Eighteenth-Century Art and the Marketing of Classical CDs

Posted in marketplace (goods & services), today in light of the 18th century by Editor on December 22, 2012

B Y  M I C H A E L  Y O N A N

The visuals that adorn classical recordings are not usually of terribly high quality. CD packaging often seems an afterthought, and when designers try to be creative, bad things sometimes happen (as demonstrated by this Pinterest collection of Worst Classical Album Covers Ever). The age of early stereo LPs probably marked the peak of production values. The famous Dario Soria series of recordings on RCA, issued in the 1960s, featured deluxe packaging with lavish booklets printed on embossed cardstock and brimming with reproductions of art works, recording session photos, and scholarly essays. They remain prized collectors’ items.

The 1970s saw packaging standards decline, and the advent of CDs in the 1980s just made things worse. The smaller format of compact discs reduces the impact of visuals, and the paper inserts are typically flimsy and poorly printed. You might be buying good music, but you typically get an ugly object.

Figure 1Why does it matter, one might ask? Isn’t the music the point? It is, but the visual aspects still work to entice buyers and, in the case of obscure classical music, to suggest what they’re buying. For many, the real item on offer is a mood. Music creates mood, and savvy music marketers know that the right packaging helps. You might even say that since handling the packaging precedes listening to the music, it inflects how one comprehends what one hears.

Recent moves to improve the physical character of classical CDs have enlisted eighteenth-century art to work its magic. Exceptionally successful in this regard is an independent publisher from Belgium, Out There Music. One of its labels, Alpha, notably pairs excellently performed music and strikingly beautiful packaging. In fact, Alpha claims to make “records that are as beautiful to look at as to listen to…”, striving to “shape each production into a unique object reflecting the centuries-old links between various forms of artistic expression.”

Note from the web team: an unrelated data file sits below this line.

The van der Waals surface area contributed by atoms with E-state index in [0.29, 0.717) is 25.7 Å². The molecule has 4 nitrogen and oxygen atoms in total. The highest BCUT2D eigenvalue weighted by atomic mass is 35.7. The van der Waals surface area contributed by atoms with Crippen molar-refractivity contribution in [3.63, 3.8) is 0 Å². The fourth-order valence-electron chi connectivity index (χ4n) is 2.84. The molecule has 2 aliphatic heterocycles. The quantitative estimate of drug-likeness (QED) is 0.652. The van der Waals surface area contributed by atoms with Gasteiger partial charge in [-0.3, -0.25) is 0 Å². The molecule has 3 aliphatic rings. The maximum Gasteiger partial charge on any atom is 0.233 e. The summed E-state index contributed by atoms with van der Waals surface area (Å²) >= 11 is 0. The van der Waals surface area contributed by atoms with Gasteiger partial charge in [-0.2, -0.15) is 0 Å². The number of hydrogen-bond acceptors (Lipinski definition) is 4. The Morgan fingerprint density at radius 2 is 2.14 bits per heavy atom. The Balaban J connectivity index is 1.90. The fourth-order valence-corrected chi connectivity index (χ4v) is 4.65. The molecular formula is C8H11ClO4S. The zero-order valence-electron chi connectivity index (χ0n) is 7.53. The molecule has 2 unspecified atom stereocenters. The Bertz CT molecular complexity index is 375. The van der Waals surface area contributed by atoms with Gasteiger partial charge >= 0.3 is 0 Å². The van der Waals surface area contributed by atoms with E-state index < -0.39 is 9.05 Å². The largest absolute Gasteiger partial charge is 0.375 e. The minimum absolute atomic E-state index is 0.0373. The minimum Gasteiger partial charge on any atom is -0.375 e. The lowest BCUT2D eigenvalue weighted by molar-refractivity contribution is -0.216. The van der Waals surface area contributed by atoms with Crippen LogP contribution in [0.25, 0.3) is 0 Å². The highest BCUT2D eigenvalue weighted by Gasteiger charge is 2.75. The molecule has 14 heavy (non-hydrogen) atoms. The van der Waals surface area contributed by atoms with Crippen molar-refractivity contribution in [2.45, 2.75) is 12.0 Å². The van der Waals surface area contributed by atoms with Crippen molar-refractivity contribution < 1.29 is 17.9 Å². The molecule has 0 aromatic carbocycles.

Figure 2Take, for example, the CD, “Le Berger poète” (Alpha 148), which features eighteenth-century French music for flute and musette de cour. On the cover is a detail of Hyacinthe Rigaud’s Portrait of Gaspard de Gueidan Playing the Musette de cour, 1738. This image on a simple level helps the buyer visualize a musette, an instrument most of us have never seen. It’s a small bagpipe that enjoyed great popularity among French nobles with rustic proclivities. Its sound is reminiscent of an oboe’s or, less charitably, a kazoo’s. Inside there is a full reproduction of Rigaud’s painting and an additional detail from Gueidan’s garments, both framed by richly colored marbling. Included is a 45-page booklet introduced by a reproduction of an eighteenth-century musical title page. If the recording aims to evoke the world out of which this music comes, then the pictures help, and as someone who loves recorded music, I can say that the combination of visual and aural together powerfully suggest a long lost ambience.

Figure 3“Le Berger poète” isn’t unique. Other Alpha CDs feature high-resolution details of images by Vigée-Lebrun, Goya, Nattier, Liotard, and Tiepolo in equally creative and often gorgeous packaging. Ramée, another label from Out There, uses a similar design principle but shifts the focus from images to objects. Ramée’s covers feature pictures of early modern textiles, metalwork, silver, furniture, architectural elements, and machines. Both labels make frequent use of cropping and details, design choices that counteract the CD’s physical limitations. I’d like to think that such choices are especially apposite for the eighteenth century, an era so fascinated by fragments, ruins, and oblique views. Ramée’s mission statement is even bolder than Alpha’s in that they seek to “create CDs as complete objets d’art,
because we believe the ear’s pleasure is intimately tied together
with that of the eye and the hand.” I agree.

Figure 4I find it interesting that as we increasingly download our music, a process that would indicate the obsolescence of the CD altogether, not only is the CD not (yet?) going away, but in fact it is becoming more and more beautiful (Out There offers recordings both as digital downloads and as CDs). Even with downloaded music, art can remain a component of the musical experience.  The new iTunes redesign continues to let you pair every song with a picture, be it the album cover or an image of one’s choice. It’s another way of doing what Soria did earlier and Alpha and Ramée do now, namely setting the tone for the ear’s experience.

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